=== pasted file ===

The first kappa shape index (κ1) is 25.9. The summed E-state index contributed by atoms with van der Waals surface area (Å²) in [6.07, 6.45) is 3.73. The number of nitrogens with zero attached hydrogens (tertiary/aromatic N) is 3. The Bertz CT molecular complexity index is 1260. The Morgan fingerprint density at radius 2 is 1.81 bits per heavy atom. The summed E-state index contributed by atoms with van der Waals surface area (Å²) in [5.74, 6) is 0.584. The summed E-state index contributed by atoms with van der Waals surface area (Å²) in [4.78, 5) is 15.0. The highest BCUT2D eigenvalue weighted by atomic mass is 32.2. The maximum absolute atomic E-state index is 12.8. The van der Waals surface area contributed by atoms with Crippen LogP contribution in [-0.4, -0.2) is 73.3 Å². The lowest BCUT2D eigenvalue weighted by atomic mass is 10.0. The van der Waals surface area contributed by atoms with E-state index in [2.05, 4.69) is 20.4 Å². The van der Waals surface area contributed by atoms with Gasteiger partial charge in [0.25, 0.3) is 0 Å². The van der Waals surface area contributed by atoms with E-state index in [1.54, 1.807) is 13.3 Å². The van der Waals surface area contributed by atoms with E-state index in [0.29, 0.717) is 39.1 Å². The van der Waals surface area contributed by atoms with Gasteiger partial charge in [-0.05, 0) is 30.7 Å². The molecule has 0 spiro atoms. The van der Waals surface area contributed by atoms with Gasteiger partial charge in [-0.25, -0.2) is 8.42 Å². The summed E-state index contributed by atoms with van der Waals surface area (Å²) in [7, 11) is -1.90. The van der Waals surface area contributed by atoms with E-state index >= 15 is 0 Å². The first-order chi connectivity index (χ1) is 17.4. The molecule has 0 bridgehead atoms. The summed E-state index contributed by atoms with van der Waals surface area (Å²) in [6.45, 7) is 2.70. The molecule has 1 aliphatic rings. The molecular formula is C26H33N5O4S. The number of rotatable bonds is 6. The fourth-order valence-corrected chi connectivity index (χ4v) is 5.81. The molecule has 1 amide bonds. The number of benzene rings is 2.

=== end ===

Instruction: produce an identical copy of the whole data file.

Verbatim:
The first kappa shape index (κ1) is 25.9. The summed E-state index contributed by atoms with van der Waals surface area (Å²) in [6.07, 6.45) is 3.73. The number of nitrogens with zero attached hydrogens (tertiary/aromatic N) is 3. The Bertz CT molecular complexity index is 1260. The Morgan fingerprint density at radius 2 is 1.81 bits per heavy atom. The summed E-state index contributed by atoms with van der Waals surface area (Å²) in [5.74, 6) is 0.584. The summed E-state index contributed by atoms with van der Waals surface area (Å²) in [4.78, 5) is 15.0. The highest BCUT2D eigenvalue weighted by atomic mass is 32.2. The maximum absolute atomic E-state index is 12.8. The van der Waals surface area contributed by atoms with Crippen LogP contribution in [-0.4, -0.2) is 73.3 Å². The lowest BCUT2D eigenvalue weighted by atomic mass is 10.0. The van der Waals surface area contributed by atoms with E-state index in [2.05, 4.69) is 20.4 Å². The van der Waals surface area contributed by atoms with Gasteiger partial charge in [0.25, 0.3) is 0 Å². The van der Waals surface area contributed by atoms with E-state index in [1.54, 1.807) is 13.3 Å². The van der Waals surface area contributed by atoms with E-state index in [0.29, 0.717) is 39.1 Å². The van der Waals surface area contributed by atoms with Gasteiger partial charge in [-0.05, 0) is 30.7 Å². The molecule has 0 spiro atoms. The van der Waals surface area contributed by atoms with Gasteiger partial charge in [-0.25, -0.2) is 8.42 Å². The summed E-state index contributed by atoms with van der Waals surface area (Å²) in [7, 11) is -1.90. The van der Waals surface area contributed by atoms with E-state index >= 15 is 0 Å². The first-order chi connectivity index (χ1) is 17.4. The molecule has 0 bridgehead atoms. The summed E-state index contributed by atoms with van der Waals surface area (Å²) in [6.45, 7) is 2.70. The molecule has 1 aliphatic rings. The molecular formula is C26H33N5O4S. The number of rotatable bonds is 6. The fourth-order valence-corrected chi connectivity index (χ4v) is 5.81. The molecule has 1 amide bonds. The number of benzene rings is 2.